And now, as they say in Monty Python, for something completely different (from my usual twaddle).
I was thinking recently about the music that floored me and changed me and my perception of music. It's happened to me several times. In order...
The Ventures — Prior to their classic instrumental Walk Don't Run, like most kids I was primarily interested in pop vocals. They got me interested in the electric guitar. I've enjoyed electric guitar music ever since. However, while I've owned a few electric guitars over the years, I've never...well, let's just say I'm no Jimi Hendrix.
Lonnie Mack — His big hit Memphis introduced me to funky guitar. His down home mix of gospel, country, R&B, and rock music as displayed on the classic album The Wham of that Memphis Man inspired Stevie Ray Vaughan.
Howard Roberts — In rough parallel with my interest in Lonnie Mack, I discovered that there were funky jazz guitarists, too. HR's slinky style of "greasy" guitar is still a pleasure (for me) to listen to.
The Paul Butterfield Blues Band — Powered by Butterfield's electrifying (and electrified) "blues harp" (aka harmonica) and Michael Bloomfield's unique electric slide guitar stylings, this was my introduction to electric urban blues Chicago-style. And that led me to many other electric blues discoveries such as the phenomena of British blues and Texas-style blues a la Johnny Winter.
Jimi Hendrix — What can I say. The whole world of rock music changed when his Are You Experienced? album was released with the great hits Foxy Lady and Purple Haze. There are many faster and better guitarists in terms of technique (Steve Vai, Buckethead, Tony McAlpine), but he was, many say, the first musician to play electric guitar vs. merely electrified guitar. If he'd done nothing other than All Along The Watchtower he'd be in guitar pantheon forever, but he gave us so much more.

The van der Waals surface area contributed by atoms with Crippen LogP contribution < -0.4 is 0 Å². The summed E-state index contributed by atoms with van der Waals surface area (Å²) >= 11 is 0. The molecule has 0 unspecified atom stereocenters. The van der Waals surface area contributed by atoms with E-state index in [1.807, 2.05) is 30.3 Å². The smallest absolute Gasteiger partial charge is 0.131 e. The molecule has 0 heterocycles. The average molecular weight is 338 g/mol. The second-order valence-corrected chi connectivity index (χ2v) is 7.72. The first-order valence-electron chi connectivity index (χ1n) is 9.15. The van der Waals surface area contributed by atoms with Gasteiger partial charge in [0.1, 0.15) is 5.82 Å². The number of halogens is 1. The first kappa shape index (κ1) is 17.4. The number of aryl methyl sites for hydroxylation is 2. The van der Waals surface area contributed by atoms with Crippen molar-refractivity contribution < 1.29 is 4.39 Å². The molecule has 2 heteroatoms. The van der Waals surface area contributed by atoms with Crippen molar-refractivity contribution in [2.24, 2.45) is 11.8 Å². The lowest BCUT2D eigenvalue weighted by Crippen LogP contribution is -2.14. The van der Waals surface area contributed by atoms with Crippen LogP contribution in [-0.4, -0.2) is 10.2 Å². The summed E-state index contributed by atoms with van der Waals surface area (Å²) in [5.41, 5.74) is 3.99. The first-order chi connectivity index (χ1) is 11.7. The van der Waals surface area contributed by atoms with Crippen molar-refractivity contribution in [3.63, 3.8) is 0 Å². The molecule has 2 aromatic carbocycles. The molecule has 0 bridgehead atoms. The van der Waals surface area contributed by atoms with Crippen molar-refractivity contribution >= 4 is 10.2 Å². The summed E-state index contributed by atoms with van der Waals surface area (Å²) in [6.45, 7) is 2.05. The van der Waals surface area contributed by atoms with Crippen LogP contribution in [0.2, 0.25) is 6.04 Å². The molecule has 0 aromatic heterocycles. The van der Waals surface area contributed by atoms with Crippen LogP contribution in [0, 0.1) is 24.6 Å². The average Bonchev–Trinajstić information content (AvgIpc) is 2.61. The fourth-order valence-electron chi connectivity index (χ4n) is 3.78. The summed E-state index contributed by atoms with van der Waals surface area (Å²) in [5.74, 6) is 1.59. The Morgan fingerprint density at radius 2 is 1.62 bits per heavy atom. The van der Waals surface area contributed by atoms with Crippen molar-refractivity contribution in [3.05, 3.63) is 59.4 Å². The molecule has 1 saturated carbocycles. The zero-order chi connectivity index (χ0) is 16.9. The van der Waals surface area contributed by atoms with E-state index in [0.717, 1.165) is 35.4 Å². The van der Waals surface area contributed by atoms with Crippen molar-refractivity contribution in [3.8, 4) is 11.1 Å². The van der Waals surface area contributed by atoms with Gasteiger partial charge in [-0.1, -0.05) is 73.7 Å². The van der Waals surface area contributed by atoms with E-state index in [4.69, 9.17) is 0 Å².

Baden Powell — No, not his namesake, the founder of The Boy Scouts. This Baden Powell was a Brazilian guitarist/singer/composer who created a unique blend of classical, flamenco, and jazz guitar infused with native Brazilian rhythms, backup instruments, and melodies. I was once asked for my "desert island 10"... Ten albums I'd want to have to play if I found myself stranded on a desert island (a very strange desert island with an electrical system). I even surprised myself by saying "Any 10 Baden Powell albums." Yes, his music is that listenable. If his was the only music I had for the rest of my life, I'd never grow bored.
There's my list. Where's yours?
Queen - My earliest memories of music enjoyment. The amount of talent between each member -to me -is uncanny. Their abilities to write pop songs, Brian May's guitar solos, Freddie Mercury's vocals. Still one of my favorites.
Beastie Boys - Soooo much fun! Party music at its best. Story telling, intensity, jokes, and sometimes pure adolescent foolishness. Who'd have thought 3 punk rock playing jews from NY would lay down theirs instruments to become a part of hip hop 101. They're on my A-list.
Stevie Ray Vaughn - A friggin guitar god. (excuse the term) Texas blues had never been so appealing and inspiring to me as with Stevie. Soulful, Funky, Elegant, brutal -what ever he wants and it all comes as natural as breathing.
Ani Difranco - She's got power, She's got words, She's an activist and I have mucho respect for her.
Jeff Buckley - moody, melancholy, dramatic, He's got power in those vocals too. Goes well with a stout beer and a midwest winter storm.
Tommy Emanuel - Nuff said.
Atmosphere - As far as I'm concerned one of the best emcees in hip hop. His rhymes are often simple but he gets his points across very nicely. Social commentary from this guy covers as much ground and more than most rappers could dream of. Side note: Opened for them, Eydea and abilities. around 1500-200 people. I could almost never accomplish anything again and die happy.
Eydea and Abilities - two legends in hip hop. One of the best DJ's ever. One of the best freestyle rappers ever.
El-P - political and paranoid. Love it.